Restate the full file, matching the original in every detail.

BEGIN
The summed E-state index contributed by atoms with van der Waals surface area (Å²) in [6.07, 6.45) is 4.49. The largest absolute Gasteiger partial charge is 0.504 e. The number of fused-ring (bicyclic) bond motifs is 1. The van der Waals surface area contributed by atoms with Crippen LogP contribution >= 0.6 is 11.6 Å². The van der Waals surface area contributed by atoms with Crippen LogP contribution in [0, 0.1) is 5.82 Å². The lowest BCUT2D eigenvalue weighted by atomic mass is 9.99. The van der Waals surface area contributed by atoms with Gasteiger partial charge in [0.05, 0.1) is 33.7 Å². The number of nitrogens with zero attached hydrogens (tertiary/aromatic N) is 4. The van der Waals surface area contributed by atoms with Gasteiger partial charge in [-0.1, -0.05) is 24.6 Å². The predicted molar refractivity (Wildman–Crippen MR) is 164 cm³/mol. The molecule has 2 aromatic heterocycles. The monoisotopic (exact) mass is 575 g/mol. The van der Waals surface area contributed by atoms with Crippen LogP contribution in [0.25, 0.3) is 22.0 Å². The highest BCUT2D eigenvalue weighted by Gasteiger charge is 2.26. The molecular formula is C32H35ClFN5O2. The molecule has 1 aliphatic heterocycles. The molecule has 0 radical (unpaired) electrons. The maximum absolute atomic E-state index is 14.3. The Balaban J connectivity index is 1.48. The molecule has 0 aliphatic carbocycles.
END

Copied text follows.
The summed E-state index contributed by atoms with van der Waals surface area (Å²) in [6.07, 6.45) is 4.49. The largest absolute Gasteiger partial charge is 0.504 e. The number of fused-ring (bicyclic) bond motifs is 1. The van der Waals surface area contributed by atoms with Crippen LogP contribution >= 0.6 is 11.6 Å². The van der Waals surface area contributed by atoms with Crippen LogP contribution in [0, 0.1) is 5.82 Å². The lowest BCUT2D eigenvalue weighted by atomic mass is 9.99. The van der Waals surface area contributed by atoms with Gasteiger partial charge in [0.05, 0.1) is 33.7 Å². The number of nitrogens with zero attached hydrogens (tertiary/aromatic N) is 4. The van der Waals surface area contributed by atoms with Gasteiger partial charge in [-0.1, -0.05) is 24.6 Å². The predicted molar refractivity (Wildman–Crippen MR) is 164 cm³/mol. The molecule has 2 aromatic heterocycles. The monoisotopic (exact) mass is 575 g/mol. The van der Waals surface area contributed by atoms with Crippen LogP contribution in [0.25, 0.3) is 22.0 Å². The highest BCUT2D eigenvalue weighted by Gasteiger charge is 2.26. The molecular formula is C32H35ClFN5O2. The molecule has 1 aliphatic heterocycles. The molecule has 0 radical (unpaired) electrons. The maximum absolute atomic E-state index is 14.3. The Balaban J connectivity index is 1.48. The molecule has 0 aliphatic carbocycles.